Possible Interactions with: Vitamin B9 (Folic Acid)

Possible Interactions with: Vitamin B9 (Folic Acid)
Also listed as: Folacin; Folate; Folic Acid

If you are currently being treated with any of the following medications, you should not use folic acid supplements without first talking to your healthcare provider.

Antibiotics, Tetracycline
Folic acid should not be taken at the same time as the antibiotic tetracycline because it interferes with the absorption and effectiveness of this medication. Folic acid either alone or in combination with other B vitamins should be taken at different times from tetracycline. (All vitamin B complex supplements act in this way and should therefore be taken at different times from tetracycline.)

In addition, long-term use of antibiotics can deplete vitamin B levels in the body, particularly B2, B9, B12, and vitamin H (biotin), which is considered part of the B complex.

Aspirin, Ibuprofen, and Acetaminophen
When taken for long periods of time, these medications, as well as other anti-inflammatories can increase the body's need for folic acid.

Birth Control Medications, Anticonvulsants, and Cholesterol-lowering Medications
Birth control medications, anticonvulsants for seizures (namely, phenytoin and carbamazapine), and cholesterol-lowering medications (namely, bile acid sequestrants including cholestyramine, colestipol, and colesevelam) may reduce the levels of folic acid in the blood as well as the body's ability to use this vitamin. Extra folate when taking any of these medications may be recommended by your healthcare provider. When taking bile acid sequestrants for cholesterol, folate should be taken at a different time of day.

Sulfasalazine, a medication used for ulcerative colitis and Crohn's disease, may reduce the absorption of folic acid, leading to lower levels of folic acid in the blood.

Methotrexate, a medication used to treat cancer and rheumatoid arthritis, increases the body's need for folic acid. Folic acid reduces the side effects of methotrexate without decreasing its effectiveness.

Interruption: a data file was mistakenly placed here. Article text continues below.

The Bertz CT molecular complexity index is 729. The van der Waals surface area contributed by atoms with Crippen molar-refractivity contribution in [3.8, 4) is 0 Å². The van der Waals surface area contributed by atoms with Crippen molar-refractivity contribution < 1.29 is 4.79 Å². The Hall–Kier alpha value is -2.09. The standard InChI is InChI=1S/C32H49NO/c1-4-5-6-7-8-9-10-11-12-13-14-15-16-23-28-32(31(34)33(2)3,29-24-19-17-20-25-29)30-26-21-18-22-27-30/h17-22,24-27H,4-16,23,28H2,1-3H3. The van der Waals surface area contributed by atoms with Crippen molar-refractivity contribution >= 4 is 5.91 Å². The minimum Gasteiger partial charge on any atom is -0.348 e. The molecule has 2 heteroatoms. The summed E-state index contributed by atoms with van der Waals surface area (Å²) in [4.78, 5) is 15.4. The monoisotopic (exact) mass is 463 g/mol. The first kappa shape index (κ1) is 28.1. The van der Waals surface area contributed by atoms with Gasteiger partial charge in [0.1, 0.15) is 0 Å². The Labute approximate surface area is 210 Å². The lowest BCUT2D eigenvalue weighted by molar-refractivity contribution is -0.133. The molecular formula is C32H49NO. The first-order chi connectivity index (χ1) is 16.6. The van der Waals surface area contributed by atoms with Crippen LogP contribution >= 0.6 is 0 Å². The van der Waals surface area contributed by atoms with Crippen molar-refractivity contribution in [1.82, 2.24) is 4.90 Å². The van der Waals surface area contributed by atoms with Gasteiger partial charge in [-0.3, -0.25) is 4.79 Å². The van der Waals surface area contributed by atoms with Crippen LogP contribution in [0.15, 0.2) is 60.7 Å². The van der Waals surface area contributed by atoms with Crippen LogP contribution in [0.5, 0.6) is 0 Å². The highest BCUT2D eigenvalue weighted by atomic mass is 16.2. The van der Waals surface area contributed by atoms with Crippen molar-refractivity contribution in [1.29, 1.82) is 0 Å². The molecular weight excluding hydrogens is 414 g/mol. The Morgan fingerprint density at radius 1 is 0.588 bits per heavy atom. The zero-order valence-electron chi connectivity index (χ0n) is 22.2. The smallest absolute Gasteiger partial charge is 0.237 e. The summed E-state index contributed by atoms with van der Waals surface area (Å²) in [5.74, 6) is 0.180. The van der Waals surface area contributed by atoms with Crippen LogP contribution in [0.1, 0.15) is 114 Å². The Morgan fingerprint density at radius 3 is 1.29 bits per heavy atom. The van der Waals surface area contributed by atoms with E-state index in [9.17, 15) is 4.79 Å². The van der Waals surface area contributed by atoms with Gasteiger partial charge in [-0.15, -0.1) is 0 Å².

Antacids, cimetidine, and ranitidine (used for ulcers, heartburn, and related symptoms) as well as metformin (used for diabetes) may inhibit the absorption of folic acid. It is best, therefore, to take folic acid at a different time from any of these medications.

Barbiturates, such as pentobarbital and phenobarbital, used for seizures, may impair folic acid metabolism.

Drug Interactions
Acetaminophen-containing Medications
Birth Control Medications
Cholesterol-lowering Medications
Metformin-containing Medications

Copyright © 2004 A.D.A.M., Inc

The publisher does not accept any responsibility for the accuracy of the information or the consequences arising from the application, use, or misuse of any of the information contained herein, including any injury and/or damage to any person or property as a matter of product liability, negligence, or otherwise. No warranty, expressed or implied, is made in regard to the contents of this material. No claims or endorsements are made for any drugs or compounds currently marketed or in investigative use. This material is not intended as a guide to self-medication. The reader is advised to discuss the information provided here with a doctor, pharmacist, nurse, or other authorized healthcare practitioner and to check product information (including package inserts) regarding dosage, precautions, warnings, interactions, and contraindications before administering any drug, herb, or supplement discussed herein.

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